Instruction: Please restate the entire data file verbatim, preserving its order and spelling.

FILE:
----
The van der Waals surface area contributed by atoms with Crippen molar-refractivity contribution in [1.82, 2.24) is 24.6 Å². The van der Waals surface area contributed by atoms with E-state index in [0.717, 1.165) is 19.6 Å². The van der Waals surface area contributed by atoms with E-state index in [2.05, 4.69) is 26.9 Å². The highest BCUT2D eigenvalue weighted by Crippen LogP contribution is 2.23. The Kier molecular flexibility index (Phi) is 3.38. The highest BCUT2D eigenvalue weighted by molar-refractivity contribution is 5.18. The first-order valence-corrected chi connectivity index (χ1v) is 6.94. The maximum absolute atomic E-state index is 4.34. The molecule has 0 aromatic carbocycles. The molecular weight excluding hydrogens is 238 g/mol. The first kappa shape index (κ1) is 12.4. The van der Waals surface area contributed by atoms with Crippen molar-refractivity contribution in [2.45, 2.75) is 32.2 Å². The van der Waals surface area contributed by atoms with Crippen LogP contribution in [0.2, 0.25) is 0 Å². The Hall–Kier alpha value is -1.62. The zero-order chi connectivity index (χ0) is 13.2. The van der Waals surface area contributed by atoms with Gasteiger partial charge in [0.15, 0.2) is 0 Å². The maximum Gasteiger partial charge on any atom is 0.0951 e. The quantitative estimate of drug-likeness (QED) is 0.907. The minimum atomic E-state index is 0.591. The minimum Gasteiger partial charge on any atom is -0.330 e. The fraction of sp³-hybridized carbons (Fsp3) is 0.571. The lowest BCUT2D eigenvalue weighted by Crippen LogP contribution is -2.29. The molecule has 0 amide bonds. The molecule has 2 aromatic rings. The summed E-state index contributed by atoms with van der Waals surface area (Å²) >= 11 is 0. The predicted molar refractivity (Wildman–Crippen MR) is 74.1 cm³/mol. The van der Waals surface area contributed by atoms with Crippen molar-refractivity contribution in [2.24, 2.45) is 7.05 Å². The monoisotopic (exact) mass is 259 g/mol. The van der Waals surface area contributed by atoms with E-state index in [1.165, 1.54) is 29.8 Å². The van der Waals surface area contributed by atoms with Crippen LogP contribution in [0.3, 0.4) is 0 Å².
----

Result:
The van der Waals surface area contributed by atoms with Crippen molar-refractivity contribution in [1.82, 2.24) is 24.6 Å². The van der Waals surface area contributed by atoms with E-state index in [0.717, 1.165) is 19.6 Å². The van der Waals surface area contributed by atoms with E-state index in [2.05, 4.69) is 26.9 Å². The highest BCUT2D eigenvalue weighted by Crippen LogP contribution is 2.23. The Kier molecular flexibility index (Phi) is 3.38. The highest BCUT2D eigenvalue weighted by molar-refractivity contribution is 5.18. The first-order valence-corrected chi connectivity index (χ1v) is 6.94. The maximum absolute atomic E-state index is 4.34. The molecule has 0 aromatic carbocycles. The molecular weight excluding hydrogens is 238 g/mol. The first kappa shape index (κ1) is 12.4. The van der Waals surface area contributed by atoms with Crippen molar-refractivity contribution in [2.45, 2.75) is 32.2 Å². The van der Waals surface area contributed by atoms with Crippen LogP contribution in [0.2, 0.25) is 0 Å². The Hall–Kier alpha value is -1.62. The zero-order chi connectivity index (χ0) is 13.2. The van der Waals surface area contributed by atoms with Gasteiger partial charge in [0.15, 0.2) is 0 Å². The maximum Gasteiger partial charge on any atom is 0.0951 e. The quantitative estimate of drug-likeness (QED) is 0.907. The minimum atomic E-state index is 0.591. The minimum Gasteiger partial charge on any atom is -0.330 e. The fraction of sp³-hybridized carbons (Fsp3) is 0.571. The lowest BCUT2D eigenvalue weighted by Crippen LogP contribution is -2.29. The molecule has 0 amide bonds. The molecule has 2 aromatic rings. The summed E-state index contributed by atoms with van der Waals surface area (Å²) >= 11 is 0. The predicted molar refractivity (Wildman–Crippen MR) is 74.1 cm³/mol. The van der Waals surface area contributed by atoms with Crippen molar-refractivity contribution in [2.24, 2.45) is 7.05 Å². The monoisotopic (exact) mass is 259 g/mol. The van der Waals surface area contributed by atoms with E-state index in [1.165, 1.54) is 29.8 Å². The van der Waals surface area contributed by atoms with Crippen LogP contribution in [0.3, 0.4) is 0 Å².